Problems are piling up for Ezri Namvar and his L.A. investment company, Namco Capital Group. He faces at least 17 Superior Court lawsuits involving non-payments to his investors. There's also Security Pacific Bank, which Namvar bought in 1997 and failed last month, and his huge stake in the downtown Park Fifth condo development, which he's trying to unload. Anyway, the Business Journal's Daniel Miller recaps Namvar's troubles.
While many business chiefs are in trouble in this recession, Namvar, who’s been bedeviled by the downturn in the real estate market, stands out. That’s partly because his holdings are sizable and numerous but mainly because of the way he raised money. Namvar, 57, an immigrant from Iran, got a good deal of his money from fellow Persian Jews who live in and around Beverly Hills.
The lawsuits allege that Namco has been unable to pay back investors who gave him anywhere from $200,000 up to nearly $18 million each. The losses, according to attorneys representing the plaintiffs, have caused many to lose their life savings. Investors typically got a two-page promissory note that essentially said Namco would pay them back with interest up to 8 percent. Some were personally guaranteed by Namvar. Investors have no collateral or recourse, except to sue.
Namvar is not a large public figure in L.A.’s wider business community, but he and his investment company had amassed an impressive portfolio over the last several decades, holding many properties secretly through multiple limited liability corporations, according to A. David Youssefyeh, an attorney with Los Angeles firm ADY Law Group who is advising 10 clients who claim they are owed money by Namvar but have not sued.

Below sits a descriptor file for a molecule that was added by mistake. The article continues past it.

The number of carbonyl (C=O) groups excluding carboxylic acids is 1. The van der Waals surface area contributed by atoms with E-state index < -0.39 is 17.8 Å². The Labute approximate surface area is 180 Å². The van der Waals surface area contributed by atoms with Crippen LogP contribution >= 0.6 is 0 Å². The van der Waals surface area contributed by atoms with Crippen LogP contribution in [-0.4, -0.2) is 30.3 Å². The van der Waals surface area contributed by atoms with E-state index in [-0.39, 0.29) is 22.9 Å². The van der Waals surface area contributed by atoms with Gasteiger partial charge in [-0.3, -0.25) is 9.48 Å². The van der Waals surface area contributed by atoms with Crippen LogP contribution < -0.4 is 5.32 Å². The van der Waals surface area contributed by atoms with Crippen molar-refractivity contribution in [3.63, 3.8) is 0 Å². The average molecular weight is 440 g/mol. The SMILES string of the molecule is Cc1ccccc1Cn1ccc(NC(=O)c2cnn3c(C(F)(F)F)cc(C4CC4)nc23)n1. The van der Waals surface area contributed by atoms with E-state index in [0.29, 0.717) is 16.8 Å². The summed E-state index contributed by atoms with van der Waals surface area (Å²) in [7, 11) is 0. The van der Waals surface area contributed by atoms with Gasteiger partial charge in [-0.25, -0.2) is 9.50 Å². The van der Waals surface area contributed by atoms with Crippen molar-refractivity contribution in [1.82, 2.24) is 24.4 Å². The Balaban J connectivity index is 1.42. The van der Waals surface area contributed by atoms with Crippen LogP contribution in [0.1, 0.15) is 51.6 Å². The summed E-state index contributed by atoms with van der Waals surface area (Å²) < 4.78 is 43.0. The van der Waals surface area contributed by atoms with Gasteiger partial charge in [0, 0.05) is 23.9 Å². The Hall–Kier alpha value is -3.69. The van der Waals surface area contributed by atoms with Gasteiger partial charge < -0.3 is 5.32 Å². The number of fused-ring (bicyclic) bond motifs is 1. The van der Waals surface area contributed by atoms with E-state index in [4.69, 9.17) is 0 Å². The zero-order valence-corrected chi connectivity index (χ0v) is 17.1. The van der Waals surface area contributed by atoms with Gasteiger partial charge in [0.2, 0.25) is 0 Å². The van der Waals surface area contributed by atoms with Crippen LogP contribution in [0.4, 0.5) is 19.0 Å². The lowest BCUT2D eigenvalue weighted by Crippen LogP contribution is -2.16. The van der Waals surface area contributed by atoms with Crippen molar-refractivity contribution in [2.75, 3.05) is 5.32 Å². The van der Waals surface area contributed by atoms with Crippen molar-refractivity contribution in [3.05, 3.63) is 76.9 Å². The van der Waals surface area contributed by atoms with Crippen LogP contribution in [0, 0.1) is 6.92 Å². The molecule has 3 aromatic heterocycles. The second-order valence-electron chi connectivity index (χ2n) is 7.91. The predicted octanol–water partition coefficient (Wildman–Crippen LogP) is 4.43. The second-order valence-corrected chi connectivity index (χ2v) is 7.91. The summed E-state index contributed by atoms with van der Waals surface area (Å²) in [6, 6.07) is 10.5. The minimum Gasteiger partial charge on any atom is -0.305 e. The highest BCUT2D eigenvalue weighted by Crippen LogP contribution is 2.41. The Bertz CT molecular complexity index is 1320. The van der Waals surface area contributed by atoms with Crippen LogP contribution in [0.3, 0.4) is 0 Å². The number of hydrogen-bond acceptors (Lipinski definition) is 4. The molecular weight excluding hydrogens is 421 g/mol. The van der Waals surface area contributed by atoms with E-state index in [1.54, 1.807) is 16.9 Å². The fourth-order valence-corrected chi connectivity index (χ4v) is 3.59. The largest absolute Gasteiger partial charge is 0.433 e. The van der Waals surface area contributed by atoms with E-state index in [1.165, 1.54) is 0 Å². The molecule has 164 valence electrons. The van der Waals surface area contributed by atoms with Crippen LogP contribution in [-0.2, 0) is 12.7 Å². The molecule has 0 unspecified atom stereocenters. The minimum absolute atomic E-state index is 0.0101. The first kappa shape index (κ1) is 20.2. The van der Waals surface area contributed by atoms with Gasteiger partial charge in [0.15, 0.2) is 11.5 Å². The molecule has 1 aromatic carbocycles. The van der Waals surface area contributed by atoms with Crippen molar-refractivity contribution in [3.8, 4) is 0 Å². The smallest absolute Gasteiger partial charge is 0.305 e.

One of the interesting sidelights is his involvement in Park Fifth, the $1.3 billion Pershing Square project that has been on hold because of financial problems. You might recall the lead developer is a guy named David Houk, who has spent the last 30 years trying to get this thing off the ground. A couple of years back Houk brought on Namco Capital as an equity partner. Namvar then sold half of his company’s interest to an entity of Africa Israel Investments.
“Their obligation in the joint venture is to supply capital and financing for the project,” Houk said. “Ezri stopped being able to do that some time ago, starting about a year ago.” Houk said he is in “serious discussions” to replace both partners. However, it’s unclear in the current real estate market what Namco’s stake would fetch or whether it can be sold for an attractive price.